Hopeful Glimmers of Construction Recovery

Gains will slowly spread but with waning government spending and sluggish commercial-propery investment, improvement should be spotty

There are some hopeful signs for construction, even though the topline figures for spending and employment remain at depression levels, according to Associated General Contractors Chief Economist Ken Simonson. Some sectors and regions have turned positive.

On April 19, the Census Bureau reported that seasonally adjusted multifamily starts in March jumped 28% from a year earlier. February starts also posted impressive year-over-year gains of 54%, showing that the March result is not a one-time fluke.

Another category that has posted continuing improvement is warehouse construction. Census reported on April 1 that warehouse construction spending rose in February for the fourth straight month. Rising exports, imports, domestic sales, and a growing consumer preference for online sales that are fulfilled from giant distribution facilities should keep demand for warehouse construction growing.

Manufacturing construction also appears poised for gains. Manufacturing industrial production and capacity utilization have each risen for nine straight months through March, the Federal Reserve reported on April 15.

Another tentative "green shoot" came from the National Association for Business Economics, in its quarterly survey of 50 corporate economists reported on April 18. On balance, more companies plan to increase than decrease investment in structures over the next 12 months.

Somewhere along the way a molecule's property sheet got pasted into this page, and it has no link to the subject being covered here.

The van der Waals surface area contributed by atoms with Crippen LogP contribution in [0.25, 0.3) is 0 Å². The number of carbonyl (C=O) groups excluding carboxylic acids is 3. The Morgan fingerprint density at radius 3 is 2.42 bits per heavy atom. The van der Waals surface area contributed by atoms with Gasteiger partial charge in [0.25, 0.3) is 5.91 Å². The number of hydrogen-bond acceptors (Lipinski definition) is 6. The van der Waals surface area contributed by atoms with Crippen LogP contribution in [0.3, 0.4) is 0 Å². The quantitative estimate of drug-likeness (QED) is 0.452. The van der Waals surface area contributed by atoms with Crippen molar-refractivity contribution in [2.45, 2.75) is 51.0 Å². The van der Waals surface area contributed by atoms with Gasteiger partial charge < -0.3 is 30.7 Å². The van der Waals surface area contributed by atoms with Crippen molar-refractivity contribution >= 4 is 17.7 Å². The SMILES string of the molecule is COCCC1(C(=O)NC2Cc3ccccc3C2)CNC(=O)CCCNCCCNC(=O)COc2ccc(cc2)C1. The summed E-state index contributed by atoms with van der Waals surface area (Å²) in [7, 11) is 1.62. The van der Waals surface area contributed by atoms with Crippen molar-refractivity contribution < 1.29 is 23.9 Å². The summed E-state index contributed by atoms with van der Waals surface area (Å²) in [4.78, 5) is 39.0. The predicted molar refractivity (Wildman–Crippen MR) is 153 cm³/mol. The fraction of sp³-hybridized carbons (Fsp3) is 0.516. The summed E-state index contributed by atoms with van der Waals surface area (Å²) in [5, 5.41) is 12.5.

Construction employment is still stuck in neutral at best, but about one-third of states are adding jobs, and one has reached a new high. Nationally, construction employment fell by 1,000, seasonally adjusted, between February and March and by 36,000 (0.6%) over the past 12 months, the Bureau of Labor Statistics (BLS) reported on April 1. Nevertheless, 16 states and the District of Columbia had net gains in construction employment since March 2010. The leaders were Tennessee and Texas, which each added more than 6%. North Dakota became the first state to set a construction employment record, as it added 800 jobs over the year to reach a total of 21,900 in March, 100 more than its previous high in October 2009.

Going forward, it looks as if construction gains will slowly spread through more sectors and states. But with declining government spending on infrastructure and sluggish private investment in offices and retail, the improvement will remain spotty at best.